The 1960s were a time of tempestuous turmoil and stormy conflict, of racial tensions and assassinations, of sit-ins and war protests. It was this era of revolution that sparked the fires of civil rights movements all across the United States, flaring the rightful anger against discrimination and inequality that still pervaded the country.
It also provided the backdrop for Stanford sociology Professor Doug McAdam to investigate social movements and ultimately receive the 2010 Tisch Civil Engagement Prize.
“We awarded [McAdam] the Prize because of three areas in his lifetime work: understanding the effects of participating in a social movement on individuals, the success or failure of a social movement and race in America,” said Peter Levine, director of the Tisch College of Citizenship and Public Service, a branch of Tufts University similar to the HAAS Center at Stanford.
This award has been bestowed a total of three times in the course of the College’s existence. The first recipient was Robert Wuthnow, a Princeton sociologist who studied self-help groups in modern society. The second recipient was Elinor Ostrom, an expert in how small groups can cooperate harmoniously for the greater public good, and especially in how they can benefit the environment.
“It’s given as a lifetime achievement award and for active citizenship,” Levine added.
McAdam has devoted his life to citizenship–either by participating in social movements himself in the early 1970s to trekking across the country to get an on-the-ground look at different social movements.
“I had been politically active in the anti-war movement when I was in college,” remembered McAdam, “and I decided to study social movements, which had always interested me, because of my own background.”
The Tisch College of Citizenship and Public Service was particularly impressed by McAdam’s work on the civil rights project called Freedom Summer, which culminated in a “brilliant” book called “Freedom Summer.”
“In Freedom Summer, 1,000 primarily white college students were recruited to go, in the summer of 1964, to Mississippi to register black voters,” McAdam said. “That’s why I picked it as the starting point of the project, where I was interested in the links between movements. I wondered how many of them had been radicalized or trained in the civil rights movement that summer and then went on to play pioneering roles in other movements.”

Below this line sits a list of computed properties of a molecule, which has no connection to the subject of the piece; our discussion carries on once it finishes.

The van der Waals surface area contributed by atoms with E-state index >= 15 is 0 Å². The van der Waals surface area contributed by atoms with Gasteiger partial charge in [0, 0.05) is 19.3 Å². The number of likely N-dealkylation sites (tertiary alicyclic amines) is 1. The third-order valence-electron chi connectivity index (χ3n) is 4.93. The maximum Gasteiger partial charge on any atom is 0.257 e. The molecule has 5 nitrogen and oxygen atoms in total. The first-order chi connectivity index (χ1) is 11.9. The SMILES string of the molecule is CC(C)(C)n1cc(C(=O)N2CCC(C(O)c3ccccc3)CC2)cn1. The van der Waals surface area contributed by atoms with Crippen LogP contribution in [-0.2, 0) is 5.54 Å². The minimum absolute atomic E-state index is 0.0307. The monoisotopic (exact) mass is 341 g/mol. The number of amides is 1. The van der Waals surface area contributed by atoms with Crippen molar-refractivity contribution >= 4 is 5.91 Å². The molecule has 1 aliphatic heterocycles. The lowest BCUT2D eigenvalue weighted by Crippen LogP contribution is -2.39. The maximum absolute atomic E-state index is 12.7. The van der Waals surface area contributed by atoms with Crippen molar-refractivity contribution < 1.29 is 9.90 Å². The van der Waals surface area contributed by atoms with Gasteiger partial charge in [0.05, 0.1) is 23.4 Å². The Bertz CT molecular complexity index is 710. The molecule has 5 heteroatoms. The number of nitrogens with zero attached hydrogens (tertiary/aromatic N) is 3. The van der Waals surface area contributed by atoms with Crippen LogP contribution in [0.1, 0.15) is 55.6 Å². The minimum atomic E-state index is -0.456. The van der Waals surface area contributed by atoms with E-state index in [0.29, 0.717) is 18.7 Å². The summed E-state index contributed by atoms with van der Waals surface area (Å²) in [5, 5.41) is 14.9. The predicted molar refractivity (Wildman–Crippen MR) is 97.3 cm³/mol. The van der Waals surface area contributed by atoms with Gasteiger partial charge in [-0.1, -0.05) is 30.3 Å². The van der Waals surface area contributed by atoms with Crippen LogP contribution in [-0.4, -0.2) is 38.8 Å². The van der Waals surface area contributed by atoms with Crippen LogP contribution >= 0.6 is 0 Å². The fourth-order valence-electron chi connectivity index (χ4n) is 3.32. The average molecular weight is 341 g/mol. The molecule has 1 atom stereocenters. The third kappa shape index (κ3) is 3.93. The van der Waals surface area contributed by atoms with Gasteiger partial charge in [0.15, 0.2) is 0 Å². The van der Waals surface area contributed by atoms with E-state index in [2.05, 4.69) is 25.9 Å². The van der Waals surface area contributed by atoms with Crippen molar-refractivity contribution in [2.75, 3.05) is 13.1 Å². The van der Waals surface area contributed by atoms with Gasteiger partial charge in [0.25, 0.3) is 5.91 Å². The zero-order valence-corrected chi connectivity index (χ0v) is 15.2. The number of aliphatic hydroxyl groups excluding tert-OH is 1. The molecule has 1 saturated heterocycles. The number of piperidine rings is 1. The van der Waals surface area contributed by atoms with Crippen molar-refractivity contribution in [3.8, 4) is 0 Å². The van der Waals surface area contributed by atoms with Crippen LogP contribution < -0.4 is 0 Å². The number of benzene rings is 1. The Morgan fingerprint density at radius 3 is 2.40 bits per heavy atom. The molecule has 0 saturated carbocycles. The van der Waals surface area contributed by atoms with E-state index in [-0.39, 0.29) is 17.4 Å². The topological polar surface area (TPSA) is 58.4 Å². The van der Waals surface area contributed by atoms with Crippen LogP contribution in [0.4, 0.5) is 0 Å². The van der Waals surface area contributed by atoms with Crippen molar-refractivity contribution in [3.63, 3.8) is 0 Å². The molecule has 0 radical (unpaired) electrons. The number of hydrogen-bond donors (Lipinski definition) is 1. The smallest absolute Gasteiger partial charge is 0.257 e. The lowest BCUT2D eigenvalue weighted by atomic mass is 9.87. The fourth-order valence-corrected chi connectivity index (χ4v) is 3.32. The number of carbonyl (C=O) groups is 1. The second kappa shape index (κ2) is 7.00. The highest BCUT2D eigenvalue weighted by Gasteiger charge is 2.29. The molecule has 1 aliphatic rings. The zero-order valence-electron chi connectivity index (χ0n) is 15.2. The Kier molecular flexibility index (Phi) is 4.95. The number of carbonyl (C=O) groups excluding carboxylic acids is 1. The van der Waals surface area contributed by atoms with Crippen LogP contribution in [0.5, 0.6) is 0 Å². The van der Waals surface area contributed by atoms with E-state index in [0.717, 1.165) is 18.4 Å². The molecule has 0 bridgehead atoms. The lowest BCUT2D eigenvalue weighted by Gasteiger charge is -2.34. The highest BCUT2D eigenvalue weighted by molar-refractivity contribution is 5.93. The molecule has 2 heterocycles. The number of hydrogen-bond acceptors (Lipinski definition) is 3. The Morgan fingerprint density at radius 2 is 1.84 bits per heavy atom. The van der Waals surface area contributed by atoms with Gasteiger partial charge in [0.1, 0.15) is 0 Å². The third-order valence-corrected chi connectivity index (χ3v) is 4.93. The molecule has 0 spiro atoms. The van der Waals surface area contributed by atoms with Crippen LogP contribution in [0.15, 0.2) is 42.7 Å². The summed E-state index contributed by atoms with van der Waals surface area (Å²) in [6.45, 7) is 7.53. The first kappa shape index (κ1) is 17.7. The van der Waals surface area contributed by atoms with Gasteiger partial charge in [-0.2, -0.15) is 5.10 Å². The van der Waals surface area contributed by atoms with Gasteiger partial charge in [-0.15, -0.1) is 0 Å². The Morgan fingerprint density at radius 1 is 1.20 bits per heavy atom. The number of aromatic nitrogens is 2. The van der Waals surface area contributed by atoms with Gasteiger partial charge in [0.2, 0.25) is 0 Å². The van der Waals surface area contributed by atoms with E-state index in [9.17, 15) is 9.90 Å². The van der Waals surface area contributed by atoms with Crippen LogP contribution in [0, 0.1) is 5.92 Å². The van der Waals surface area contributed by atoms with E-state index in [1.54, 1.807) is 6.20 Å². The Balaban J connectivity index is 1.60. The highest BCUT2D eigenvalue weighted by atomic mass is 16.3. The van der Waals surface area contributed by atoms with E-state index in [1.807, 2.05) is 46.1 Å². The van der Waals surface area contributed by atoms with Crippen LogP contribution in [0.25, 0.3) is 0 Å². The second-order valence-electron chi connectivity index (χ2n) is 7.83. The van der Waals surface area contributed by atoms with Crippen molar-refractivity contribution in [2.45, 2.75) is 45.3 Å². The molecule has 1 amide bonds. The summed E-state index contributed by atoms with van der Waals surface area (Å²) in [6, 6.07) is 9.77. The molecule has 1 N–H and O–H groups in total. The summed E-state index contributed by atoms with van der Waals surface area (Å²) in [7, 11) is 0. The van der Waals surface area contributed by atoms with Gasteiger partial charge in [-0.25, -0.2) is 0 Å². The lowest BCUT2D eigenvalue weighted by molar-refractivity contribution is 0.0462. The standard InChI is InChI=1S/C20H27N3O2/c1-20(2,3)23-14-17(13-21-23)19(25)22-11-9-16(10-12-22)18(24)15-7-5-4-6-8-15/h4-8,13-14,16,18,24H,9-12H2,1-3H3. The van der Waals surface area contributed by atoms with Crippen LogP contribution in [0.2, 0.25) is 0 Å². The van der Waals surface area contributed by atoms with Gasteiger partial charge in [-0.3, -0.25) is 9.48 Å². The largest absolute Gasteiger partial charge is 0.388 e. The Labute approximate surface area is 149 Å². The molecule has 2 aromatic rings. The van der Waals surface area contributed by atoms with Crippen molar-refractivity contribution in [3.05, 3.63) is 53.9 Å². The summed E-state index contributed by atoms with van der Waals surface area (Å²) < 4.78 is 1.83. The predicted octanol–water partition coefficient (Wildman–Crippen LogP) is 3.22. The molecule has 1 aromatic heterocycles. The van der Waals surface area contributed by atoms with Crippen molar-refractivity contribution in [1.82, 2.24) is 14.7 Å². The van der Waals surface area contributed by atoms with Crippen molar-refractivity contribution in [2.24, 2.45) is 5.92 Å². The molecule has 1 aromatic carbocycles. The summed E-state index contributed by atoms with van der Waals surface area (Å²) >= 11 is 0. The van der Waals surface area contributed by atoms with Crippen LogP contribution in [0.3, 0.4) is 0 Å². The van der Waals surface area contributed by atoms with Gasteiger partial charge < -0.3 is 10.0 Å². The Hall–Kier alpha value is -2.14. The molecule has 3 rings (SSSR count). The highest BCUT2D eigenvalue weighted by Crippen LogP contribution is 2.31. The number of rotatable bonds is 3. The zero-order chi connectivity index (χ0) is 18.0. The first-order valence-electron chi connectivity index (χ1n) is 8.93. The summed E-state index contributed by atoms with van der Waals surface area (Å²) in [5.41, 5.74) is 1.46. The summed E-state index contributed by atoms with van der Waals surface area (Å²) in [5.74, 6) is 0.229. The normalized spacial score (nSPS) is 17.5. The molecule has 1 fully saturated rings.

McAdam went on a quest to examine the backgrounds of these recruits. While there was no actual list of the students, by a stroke of luck, he unearthed the original applications of the volunteers, both the participants and the non-participants, at the Martin Luther King, Jr. Center in Atlanta, Ga.
“Suddenly, I had this natural experiment dropped in my lap, there were these two groups that looked very similar,” McAdam said. “On the eve of the summer, one goes to Mississippi, the other doesn’t, what difference did that choice make in their lives? The simple answer is it totally changed the biographies of the two groups.”
After a year and a half of searching through alumni associations and phonebooks, driving around the country, surveying the application owners and interviewing a randomly-picked 40 individuals, McAdam had gathered enough material to draw conclusions from the study.
“We always say that in the ‘60s, there were all these different movements, but they weren’t all different,” he said. “There was one large activist community, with its roots squarely in the civil rights struggle, and then individuals coming out of the civil rights movement were addressing other issues like Vietnam, women’s rights, the environment, so one of the really strong implications was that movements are not discrete.”
The students of Freedom Summer were from very privileged backgrounds. The largest groups of volunteers attended Stanford, Berkeley, Harvard, MIT and Princeton, and were all from upper class and upper-middle class families. This was the design of SNCC (Student Nonviolent Coordinating Committee) in founding Freedom Summer. They realized that they needed publicity in order to promote their cause, as they were barred from progress both by the hostile white surrounding communities as well as the general oblivion in the United States of the horrific nature of the racism in Mississippi: six or seven SNCC volunteers had already been killed.
“They reasoned that if they brought the sons and daughters of the white privileged to Mississippi, the media would follow,” McAdam said. “ And that would then make the rest of the country aware of how bad it was.”
Another goal of Freedom Summer was to burst the sheltered, naïve bubbles of idealization in which the northern students resided. The students were mainly mobilized for religious reasons, education purposes and participation in Young Democrat groups. The hostility they encountered on their expedition shocked them into action, making them the forerunners of the social movements of the 1960s, in contrast to the fairly inactive applicants who were accepted and yet declined to attend Freedom Summer.
“Doug McAdam’s work should make us think of social services, and why they are good,” Levine observed. “We are trying to understand that so we can change the world.”